The journey of Dhundiraj Govind Phalke’s making of the first ever Indian fiction film, Raja Harishchandra (1913).
Watching Harishchandrachi Factory is like stepping into a time capsule to take a journey into a past that goes back by nearly 100 years. The film integrates the audience into the narrative and the characters though all this belong to a period and a society distanced from our own. The narrative moves chronologically more into the circumstances, social, emotional and historical, that led to the making of India’s first motion picture and less on the characters. But the most interesting element is that the characters emerge, evolve and grow with the narrative and in this sense, the two, the storyline based on factual happenings in the past, and characters, hypothetical constructions of the story and screenplay drawn from history, complement each other without creating any hierarchy between the two.
One gets to watch a strange Bombay where the streets are free of crowds, traffic, buses, etc.; where Dadar is dominated by Maharashtrians wearing traditional Marathi clothes, an air of innocence in their behaviour and language; where life is a simple day-to-day affair; where families are close-knit and remain together through thick and thin; where the meaning of the word ‘family’ is not limited to husband, wife and children but expanded to include Phalke’s entire team, who the wife readily cooked, cleaned and washed for; where the British were not altogether as dictatorial as other films and history books tell us and were often friendly and warm to ‘native’ Indians; where children listened to their parents more than questioned and criticised them.
In terms of aesthetics, the colour, leaning towards the browns, the reds and the yellows, jells with the happy mood of the film. The treatment, through the script, the recreation of the characters and their interactions between and among themselves is given a light-hearted frothiness that fits neatly into the time and social framework of the story yet does not dilute the seriousness of the content. The shifts to London are short and crisp. The film makes you laugh every now and then. One sequence shows an assistant placing a forgotten lamp on one side of Harishchandra’s palatial courtroom while the camera is actually rolling!
The actors, probably drawn from Marathi theatre where director Paresh Mokashi comes from, are new faces for cinema and therefore, non-starry and convincing. Nandu Madhav as Phalke is exceptionally good in every scene. His tender smile as he turns the lenses of his camera expresses the delight of a ten-year-old gifted with his dream toy. When he is slowly going blind for instance, his wiping away the moisture from his eyes even as he keeps his eyes glued to the screen (off-screen) in front, is touching. The way his wife informs him that she is pregnant is delightful. Vibhavari Deshpande as his understanding wife and the two child actors as the two boys lend him solid support. This includes the entire acting cast. When people comment on how they can work in a project considered socially unacceptable, Phalke cheerfully tells them that they should tell everyone that they work in a ‘factory.’ The film gets its name from this comment. Archival newspaper clippings function as markers of time and milestones very well. Nitin Chandrakant Desai’s art direction is another plus point in the film. The best part is that Mokashi does not try to impose the documentary format in his film. There is neither glitz nor special effects nor the glamour of stars to change the results.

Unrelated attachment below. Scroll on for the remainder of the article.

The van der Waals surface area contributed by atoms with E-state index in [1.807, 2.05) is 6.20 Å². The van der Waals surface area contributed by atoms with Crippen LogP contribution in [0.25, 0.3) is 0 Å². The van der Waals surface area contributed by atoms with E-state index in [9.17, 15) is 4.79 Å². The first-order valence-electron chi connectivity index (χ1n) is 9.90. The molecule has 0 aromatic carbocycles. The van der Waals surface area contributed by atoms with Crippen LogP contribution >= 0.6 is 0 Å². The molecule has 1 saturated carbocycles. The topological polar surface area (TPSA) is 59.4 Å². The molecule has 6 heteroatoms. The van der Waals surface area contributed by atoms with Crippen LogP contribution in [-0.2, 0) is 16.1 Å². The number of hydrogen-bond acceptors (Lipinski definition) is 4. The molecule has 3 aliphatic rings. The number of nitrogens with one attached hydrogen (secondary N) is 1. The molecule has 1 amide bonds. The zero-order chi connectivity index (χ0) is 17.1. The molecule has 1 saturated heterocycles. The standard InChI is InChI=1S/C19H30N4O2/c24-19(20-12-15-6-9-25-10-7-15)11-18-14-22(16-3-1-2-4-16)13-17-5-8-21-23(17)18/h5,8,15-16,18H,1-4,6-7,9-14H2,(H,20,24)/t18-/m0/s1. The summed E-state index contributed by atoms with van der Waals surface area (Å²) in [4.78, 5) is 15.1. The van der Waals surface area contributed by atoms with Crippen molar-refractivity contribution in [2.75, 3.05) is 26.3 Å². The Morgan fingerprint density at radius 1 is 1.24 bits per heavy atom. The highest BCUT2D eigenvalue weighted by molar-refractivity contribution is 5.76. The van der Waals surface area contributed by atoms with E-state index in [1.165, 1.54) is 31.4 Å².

Historians and scholars have forever questioned the authenticity of the depiction of historical eras on celluloid. They have accused filmmakers of taking up a period or historical subject without the research needed for a bold project as history. Mokashi cannot be accused of this. He has filled in the blanks in Phalke’s personal life that tally with what we have already read about him. His wife assisting him in loading and unloading the camera for instance, or, mixing the right chemicals in a make-shift lab within the home are just what the books say about the man. Phalke’s discovery of his Taramati in a tea-shop is the same. Mokashi has also done a simulated version of the pea-plant film in Black-and-White. But it closes with his first success probably because Mokashi wanted to close the film on a note of hope. Unlike period films, Harishchandrachi Factory is not a serious and solemn treatise of fictionalized history. Above everything else, the film effectively brings across the obsession and the passion with which this great man Dadasaheb Phalke realized his dream of creating a completely new audiovisual medium of entertainment that was an ideal blend of science, art and technology. The final frame is beautiful. It closes on a wooden toy parrot, its making and selling linked to the Phalke film magic. It is also a forerunner of the future when mainstream cinema would actually venture into other areas of production linked to their film projects as a marketing, promotional and business strategy.
So are there any rough edges? There might be. But you are so engrossed in what is happening on the screen that you really forget to notice any.
Marathi, Drama, Comedy, Color